This comes as a shock to me, given that the last two Sonic games were lighthearted platformers that weren't particularly focused on storytelling or exploring the world around it. Unfortunately, while the gameplay is enjoyable enough to keep me engaged, I feel like there's something missing here; some depth would have added benefit.
For example, the UI could have been much more dynamic and less static than it currently is. It may only be a minor thing, but I believe that would have greatly enhanced the game experience overall.
However, this isn't the only issue with the user interface in Sonic Frontiers. The game also retains some elements from Sonic Forces which can make gameplay feel repetitive at times.
The good news is that the game anticipates your running around at Sonic's natural speed and accommodates this by placing common items out for grab without stopping or explicitly signposting other points of interest. So it doesn't need to explore every corner of a map, though I found myself spending far too long traversing different zones in search of my next boost pad or spring to discover.
Sonic Frontiers, a series that's been heavily dependent on linear levels and antiquated control mechanics for several years, welcomes a change. Instead of progressing through courses, you explore expansive worlds in search of secrets and collectibles. It's an exciting change from previous iterations!
One of the most intriguing mechanics in Sonic Frontiers is the boost feature, which allows players to move at an incredible fast speed and take down enemies with ease. However, a recent Twitter conversation between director Morito Kishimoto and Sonic fans suggests SEGA might opt out of including boost altogether in future games.
Although the boost mechanic provides players with some thrill, it's also easy to abuse and not particularly helpful in games where it's essential for chaining attacks together. For instance, trying to chain an aerial attack with spin dashing can be challenging if timing your actions correctly for smooth transitions.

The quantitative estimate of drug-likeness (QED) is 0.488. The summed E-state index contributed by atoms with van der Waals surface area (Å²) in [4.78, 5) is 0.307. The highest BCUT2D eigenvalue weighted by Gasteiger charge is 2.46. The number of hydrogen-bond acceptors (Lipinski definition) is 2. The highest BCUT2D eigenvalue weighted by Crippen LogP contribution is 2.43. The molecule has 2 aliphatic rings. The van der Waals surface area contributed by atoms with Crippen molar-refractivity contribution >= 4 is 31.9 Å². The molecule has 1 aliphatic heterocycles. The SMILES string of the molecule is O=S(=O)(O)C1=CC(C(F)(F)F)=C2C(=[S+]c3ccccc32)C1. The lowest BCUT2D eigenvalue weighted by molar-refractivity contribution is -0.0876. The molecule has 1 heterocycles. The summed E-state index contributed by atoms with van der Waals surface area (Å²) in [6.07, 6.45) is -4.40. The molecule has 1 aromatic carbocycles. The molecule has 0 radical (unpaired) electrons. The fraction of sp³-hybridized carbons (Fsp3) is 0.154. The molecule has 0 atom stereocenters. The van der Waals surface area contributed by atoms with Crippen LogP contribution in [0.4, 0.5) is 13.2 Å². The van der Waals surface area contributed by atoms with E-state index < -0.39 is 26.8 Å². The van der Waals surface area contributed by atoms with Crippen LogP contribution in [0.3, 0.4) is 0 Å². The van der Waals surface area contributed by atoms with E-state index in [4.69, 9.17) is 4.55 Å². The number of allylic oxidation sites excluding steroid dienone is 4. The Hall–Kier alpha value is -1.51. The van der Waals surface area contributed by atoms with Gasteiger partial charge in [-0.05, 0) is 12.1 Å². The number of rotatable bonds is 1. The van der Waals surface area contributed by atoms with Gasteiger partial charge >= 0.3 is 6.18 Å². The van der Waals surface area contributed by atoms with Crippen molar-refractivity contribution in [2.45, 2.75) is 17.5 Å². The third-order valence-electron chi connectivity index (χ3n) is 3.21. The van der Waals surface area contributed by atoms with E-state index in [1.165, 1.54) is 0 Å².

Modern Sonic has made a mistake by locking out the ability to turn at high speeds. This is particularly annoying in long rail sections with no interaction or stomping parts where characters must literally run circles around in order to gain access to the next section.
Thankfully, mods exist to solve many of these issues. For instance, one mod I recently made fixes the turn-in issue by making it dependent on speed; this makes stomping, wall jumping and turning much smoother than they were in the original version of the game.
Overall, Sonic Frontiers is an impressive step in the right direction for the series and truly puts it on a higher pedestal within its franchise. Hopefully we'll see some major updates to its core game that bring it back into the spotlight once more.
Sonic Frontiers, Sonic's first open zone game, provides plenty of entertainment for gamers. Players can explore five massive Starfall Islands and take on new challenges while interacting with an assortment of characters.
Sonic will encounter various obstacles and puzzles along the way that are meant to distract him. These challenges can be straightforward or intricate, but usually come with rewards like collectibles or new vantage points.
Sonic Frontiers' Challenges offer an immersive way to discover the world, offering an entirely new dimension to platforming and exploration. By completing challenges, players can unlock Fast Travel and reveal parts of the map.
Kronos Island boasts more than two dozen Challenges that require you to use your skills acquired in previous levels in order to uncover more of the map and collect red and blue seeds that can be given back to Hermit Koco for stat boosts.
In addition to Challenges, Sonic must complete side missions that require him to interact with ruins on each island. While these can be tedious, they help Sonic become familiar with each island's location and make navigating them simpler.
On Chaos Island, for instance, you must Cyloop the central pillar and knock an orb through three hoops in front of you. The first two are low enough that it is easy to knock through them easily, while the third proves more challenging.